Although warfarin has long been the standard treatment for venous thromboembolism (VTE) and thomboprophylaxis in atrial fibrillation (AF), the need for its frequent monitoring, potential drug interactions, and narrow therapeutic window made it far from ideal. Since 2009, NOACs have become viable alternative agents owing to their more predictable and safer pharmacological profiles. NOACs include several direct factor Xa inhibitors (apixaban, rivaroxaban, edoxaban) and a direct thrombin inhibitor (dabigatran). Approved indications include: (1) thromboprophylaxis in nonvalvular AF; (2) treatment of deep venous thrombosis or pulmonary embolism; and (3) primary prevention of postoperative VTE. 

Compared to warfarin, NOACs are associated with a reduced risk of intracranial hemorrhage, and in the case of apixaban, lower risk of gastrointestinal bleeding; rivaroxaban and edoxaban have been associated with a higher risk of gastrointestinal bleeding.   Apixaban is also the only NOAC whose dose can be safely reduced in chronic kidney disease, including those on hemodialysis. 

References

 

1. Baber U, Mastoris I, and Mehran R. Balancing ischaemia and bleeding risks with novel oral anticoagulants. Nat Rev Cardiol 2014;11:693-703.  https://www.ncbi.nlm.nih.gov/pubmed/25367652 

2. Ansell JE. Universal, class-specific, and drug-specific reversal agents for the new oral anticoagulants. J Thromb Thrombolysis 2016;41:248-52. https://www.ncbi.nlm.nih.gov/pubmed/26449414

 

Contributed by William L. Hwang, MD, Mass General Hospital, Boston, MA

How should I choose between the novel oral anticoagulants (NOACs)?

Is anticoagulation (AC) therapy recommended for treatment of vein thrombosis of upper extremities?

The short answer is “yes” when deep veins, such as brachial, axillary or subclavian are involved; cephalic and basilic veins are superficial. Although some have suggested that isolated brachial vein thrombosis may be considered at low risk of complication, this assumption has not been corroborated by objective research (1).

There are no randomized trials of AC therapy in patients with upper extremity deep vein thrombosis (UEDVT).  However,  the American College of Chest Physicians has recommended a 3-month course of AC therapy similar to that of leg DVT for several reasons (1,2):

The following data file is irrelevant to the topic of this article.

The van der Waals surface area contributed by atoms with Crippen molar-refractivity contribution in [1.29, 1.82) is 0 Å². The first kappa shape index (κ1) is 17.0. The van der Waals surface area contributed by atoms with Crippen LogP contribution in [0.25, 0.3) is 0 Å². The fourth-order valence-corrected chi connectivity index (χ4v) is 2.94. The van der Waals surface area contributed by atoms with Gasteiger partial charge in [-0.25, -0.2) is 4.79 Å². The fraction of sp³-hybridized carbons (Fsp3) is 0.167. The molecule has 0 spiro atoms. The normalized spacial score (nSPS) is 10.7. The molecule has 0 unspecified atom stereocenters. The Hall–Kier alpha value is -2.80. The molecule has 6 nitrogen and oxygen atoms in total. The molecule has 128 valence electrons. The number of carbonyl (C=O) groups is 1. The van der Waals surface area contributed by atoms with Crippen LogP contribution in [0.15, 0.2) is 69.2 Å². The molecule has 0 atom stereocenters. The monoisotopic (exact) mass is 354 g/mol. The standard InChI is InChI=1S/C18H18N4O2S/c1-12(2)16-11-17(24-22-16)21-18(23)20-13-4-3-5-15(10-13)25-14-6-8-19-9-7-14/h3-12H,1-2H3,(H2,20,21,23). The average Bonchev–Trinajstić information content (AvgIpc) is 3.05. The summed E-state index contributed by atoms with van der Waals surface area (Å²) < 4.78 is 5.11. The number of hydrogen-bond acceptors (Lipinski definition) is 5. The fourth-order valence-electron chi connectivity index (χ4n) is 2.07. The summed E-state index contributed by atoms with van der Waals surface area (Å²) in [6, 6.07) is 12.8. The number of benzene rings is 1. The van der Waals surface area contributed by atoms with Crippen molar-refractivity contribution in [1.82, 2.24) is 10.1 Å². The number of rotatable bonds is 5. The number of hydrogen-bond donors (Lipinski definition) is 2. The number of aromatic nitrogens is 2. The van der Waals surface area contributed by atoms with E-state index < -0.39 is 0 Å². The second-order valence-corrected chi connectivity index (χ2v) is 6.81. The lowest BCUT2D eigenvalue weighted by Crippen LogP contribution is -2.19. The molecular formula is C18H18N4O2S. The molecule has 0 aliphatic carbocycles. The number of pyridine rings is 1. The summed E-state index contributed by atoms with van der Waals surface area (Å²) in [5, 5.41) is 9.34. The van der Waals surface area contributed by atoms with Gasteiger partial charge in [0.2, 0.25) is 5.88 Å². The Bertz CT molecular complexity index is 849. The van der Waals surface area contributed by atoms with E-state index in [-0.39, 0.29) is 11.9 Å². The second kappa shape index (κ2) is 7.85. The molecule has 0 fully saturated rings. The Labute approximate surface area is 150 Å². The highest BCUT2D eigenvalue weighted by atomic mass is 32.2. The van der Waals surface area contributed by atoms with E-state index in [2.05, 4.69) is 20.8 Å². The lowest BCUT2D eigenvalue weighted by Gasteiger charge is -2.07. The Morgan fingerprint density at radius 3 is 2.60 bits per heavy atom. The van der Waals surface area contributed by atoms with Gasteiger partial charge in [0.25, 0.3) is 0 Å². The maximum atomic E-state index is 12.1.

•  UEDVT has generally been reported to have complications and consequences comparable to that of leg DVT
  •  Several small cohort studies suggest lower rates of recurrent DVT, PE, and bleeding when UEDVT is treated similar to leg DVT
  •  Known demonstrated benefit of AC therapy in leg DVT

In addition, post-thrombotic syndrome is relatively common (~1 in 5) among patients with UEDVT (3)

References

1.  Hingorani A, Ascher E, Marks N, et al. Morbidity and mortality associated with brachial vein thrombosis. Ann Vasc Surg 2006; 20:297-299. https://www.ncbi.nlm.nih.gov/pubmed/16779509

2. Kearon C, Akl EA, Comerato AJ, et al. Antithrombotic therapy for VTE disease: American College of Chest Physicians Antithrombotic Therapy and Prevention of Thrombosis Panel. Antithrombotic therapy for VTE disease: antithrombotic therapy and prevention of thrombosis, 9th ed: American College of Chest Physicians evidence-based clinical practice guidelines. Chest 2012;141(suppl):419S-494S. https://www.ncbi.nlm.nih.gov/pubmed/22315268

3. Maynard G. Upper extremity deep vein thrombosis:A call to arms. JAMA Intern Med 2014;696-698. https://www.ncbi.nlm.nih.gov/pubmed/24638129

Is anticoagulation (AC) therapy recommended for treatment of vein thrombosis of upper extremities?

Is bridging anticoagulation necessary perioperatively in patients with non-valvular atrial fibrillation (AF)?

Until recently, there were no randomized-controlled trials (RCTs) available to help guide our decision.  A recent RCT, however, demonstrated that foregoing bridging anticoagulation was not inferior to bridging with low-molecular-weight heparin in patients with chronic or paroxysmal AF for the prevention of arterial thromboembolism and decreased the risk of major bleeding (1).  Ineligibility criteria included mechanical valve; stroke, systemic embolism, or transient ischemic attack within the previous 12 weeks; major bleeding within the previous 6 weeks; creatinine clearance < 30 ml/min; platelet count < 100K/ cubic ml; or planned cardiac, intracranial, or intraspinal surgery.  A caveat is that the study included relatively few patients (<5%) with CHADS2 score >4.

Douketis JD, Spyropoulos AC, Kaatz S, et al. Perioperative bridging anticoagulation in patients with atrial fibrillation. N Engl J Med 2015 (published June 22 at NEJM.org).

Is bridging anticoagulation necessary perioperatively in patients with non-valvular atrial fibrillation (AF)?